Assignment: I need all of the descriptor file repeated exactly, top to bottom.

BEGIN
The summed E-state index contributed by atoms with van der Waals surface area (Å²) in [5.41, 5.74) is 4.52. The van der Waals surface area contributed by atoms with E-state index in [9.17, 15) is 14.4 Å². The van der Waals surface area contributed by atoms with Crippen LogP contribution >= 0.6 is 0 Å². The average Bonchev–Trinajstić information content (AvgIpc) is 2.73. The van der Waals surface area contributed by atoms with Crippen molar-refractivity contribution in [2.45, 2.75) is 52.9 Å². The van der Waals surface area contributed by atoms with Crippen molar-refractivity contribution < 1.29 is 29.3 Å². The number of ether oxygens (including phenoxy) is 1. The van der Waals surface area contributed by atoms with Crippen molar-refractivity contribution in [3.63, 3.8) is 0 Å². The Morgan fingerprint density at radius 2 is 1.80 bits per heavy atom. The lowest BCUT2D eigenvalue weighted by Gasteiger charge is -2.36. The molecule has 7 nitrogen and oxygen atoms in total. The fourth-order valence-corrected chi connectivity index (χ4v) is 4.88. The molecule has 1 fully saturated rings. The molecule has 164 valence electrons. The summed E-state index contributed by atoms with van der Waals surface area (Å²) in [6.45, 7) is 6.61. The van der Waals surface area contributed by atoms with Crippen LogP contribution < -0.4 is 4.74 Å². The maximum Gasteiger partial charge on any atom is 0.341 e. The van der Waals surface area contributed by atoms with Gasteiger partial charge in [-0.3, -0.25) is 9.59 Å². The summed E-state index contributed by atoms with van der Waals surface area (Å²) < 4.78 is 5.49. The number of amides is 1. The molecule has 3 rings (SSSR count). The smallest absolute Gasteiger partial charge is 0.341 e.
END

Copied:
The summed E-state index contributed by atoms with van der Waals surface area (Å²) in [5.41, 5.74) is 4.52. The van der Waals surface area contributed by atoms with E-state index in [9.17, 15) is 14.4 Å². The van der Waals surface area contributed by atoms with Crippen LogP contribution >= 0.6 is 0 Å². The average Bonchev–Trinajstić information content (AvgIpc) is 2.73. The van der Waals surface area contributed by atoms with Crippen molar-refractivity contribution in [2.45, 2.75) is 52.9 Å². The van der Waals surface area contributed by atoms with Crippen molar-refractivity contribution < 1.29 is 29.3 Å². The number of ether oxygens (including phenoxy) is 1. The van der Waals surface area contributed by atoms with Crippen molar-refractivity contribution in [3.63, 3.8) is 0 Å². The Morgan fingerprint density at radius 2 is 1.80 bits per heavy atom. The lowest BCUT2D eigenvalue weighted by Gasteiger charge is -2.36. The molecule has 7 nitrogen and oxygen atoms in total. The fourth-order valence-corrected chi connectivity index (χ4v) is 4.88. The molecule has 1 fully saturated rings. The molecule has 164 valence electrons. The summed E-state index contributed by atoms with van der Waals surface area (Å²) in [6.45, 7) is 6.61. The van der Waals surface area contributed by atoms with Crippen LogP contribution < -0.4 is 4.74 Å². The maximum Gasteiger partial charge on any atom is 0.341 e. The van der Waals surface area contributed by atoms with Gasteiger partial charge in [-0.3, -0.25) is 9.59 Å². The summed E-state index contributed by atoms with van der Waals surface area (Å²) < 4.78 is 5.49. The number of amides is 1. The molecule has 3 rings (SSSR count). The smallest absolute Gasteiger partial charge is 0.341 e.